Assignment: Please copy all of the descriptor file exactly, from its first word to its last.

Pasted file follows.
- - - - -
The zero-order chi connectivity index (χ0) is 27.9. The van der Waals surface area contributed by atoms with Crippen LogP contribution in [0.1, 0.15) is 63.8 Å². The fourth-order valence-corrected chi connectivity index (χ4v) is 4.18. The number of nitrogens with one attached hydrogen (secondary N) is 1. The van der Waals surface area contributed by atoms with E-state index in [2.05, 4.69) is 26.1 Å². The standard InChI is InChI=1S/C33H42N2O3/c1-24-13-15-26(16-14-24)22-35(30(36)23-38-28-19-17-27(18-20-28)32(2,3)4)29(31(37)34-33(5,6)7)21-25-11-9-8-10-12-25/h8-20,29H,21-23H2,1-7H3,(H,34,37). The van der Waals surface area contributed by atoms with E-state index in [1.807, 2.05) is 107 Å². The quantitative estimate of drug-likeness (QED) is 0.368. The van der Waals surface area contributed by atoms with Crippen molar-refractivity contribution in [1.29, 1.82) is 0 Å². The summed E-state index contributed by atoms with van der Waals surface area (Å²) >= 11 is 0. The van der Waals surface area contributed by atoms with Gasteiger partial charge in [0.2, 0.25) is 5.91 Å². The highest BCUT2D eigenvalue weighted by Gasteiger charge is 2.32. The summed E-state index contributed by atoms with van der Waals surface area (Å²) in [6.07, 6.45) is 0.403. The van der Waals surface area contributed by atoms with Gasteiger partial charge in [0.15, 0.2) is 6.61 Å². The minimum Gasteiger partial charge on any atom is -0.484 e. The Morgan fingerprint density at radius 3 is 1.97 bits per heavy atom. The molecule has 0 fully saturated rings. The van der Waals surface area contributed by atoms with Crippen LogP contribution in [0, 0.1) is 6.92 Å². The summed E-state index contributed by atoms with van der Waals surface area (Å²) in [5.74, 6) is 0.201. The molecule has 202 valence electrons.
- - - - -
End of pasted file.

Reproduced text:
The zero-order chi connectivity index (χ0) is 27.9. The van der Waals surface area contributed by atoms with Crippen LogP contribution in [0.1, 0.15) is 63.8 Å². The fourth-order valence-corrected chi connectivity index (χ4v) is 4.18. The number of nitrogens with one attached hydrogen (secondary N) is 1. The van der Waals surface area contributed by atoms with E-state index in [2.05, 4.69) is 26.1 Å². The standard InChI is InChI=1S/C33H42N2O3/c1-24-13-15-26(16-14-24)22-35(30(36)23-38-28-19-17-27(18-20-28)32(2,3)4)29(31(37)34-33(5,6)7)21-25-11-9-8-10-12-25/h8-20,29H,21-23H2,1-7H3,(H,34,37). The van der Waals surface area contributed by atoms with E-state index in [1.807, 2.05) is 107 Å². The quantitative estimate of drug-likeness (QED) is 0.368. The van der Waals surface area contributed by atoms with Crippen molar-refractivity contribution in [1.29, 1.82) is 0 Å². The summed E-state index contributed by atoms with van der Waals surface area (Å²) >= 11 is 0. The van der Waals surface area contributed by atoms with Gasteiger partial charge in [0.2, 0.25) is 5.91 Å². The highest BCUT2D eigenvalue weighted by Gasteiger charge is 2.32. The summed E-state index contributed by atoms with van der Waals surface area (Å²) in [6.07, 6.45) is 0.403. The van der Waals surface area contributed by atoms with Gasteiger partial charge in [0.15, 0.2) is 6.61 Å². The minimum Gasteiger partial charge on any atom is -0.484 e. The Morgan fingerprint density at radius 3 is 1.97 bits per heavy atom. The molecule has 0 fully saturated rings. The van der Waals surface area contributed by atoms with Crippen LogP contribution in [0, 0.1) is 6.92 Å². The summed E-state index contributed by atoms with van der Waals surface area (Å²) in [5.74, 6) is 0.201. The molecule has 202 valence electrons.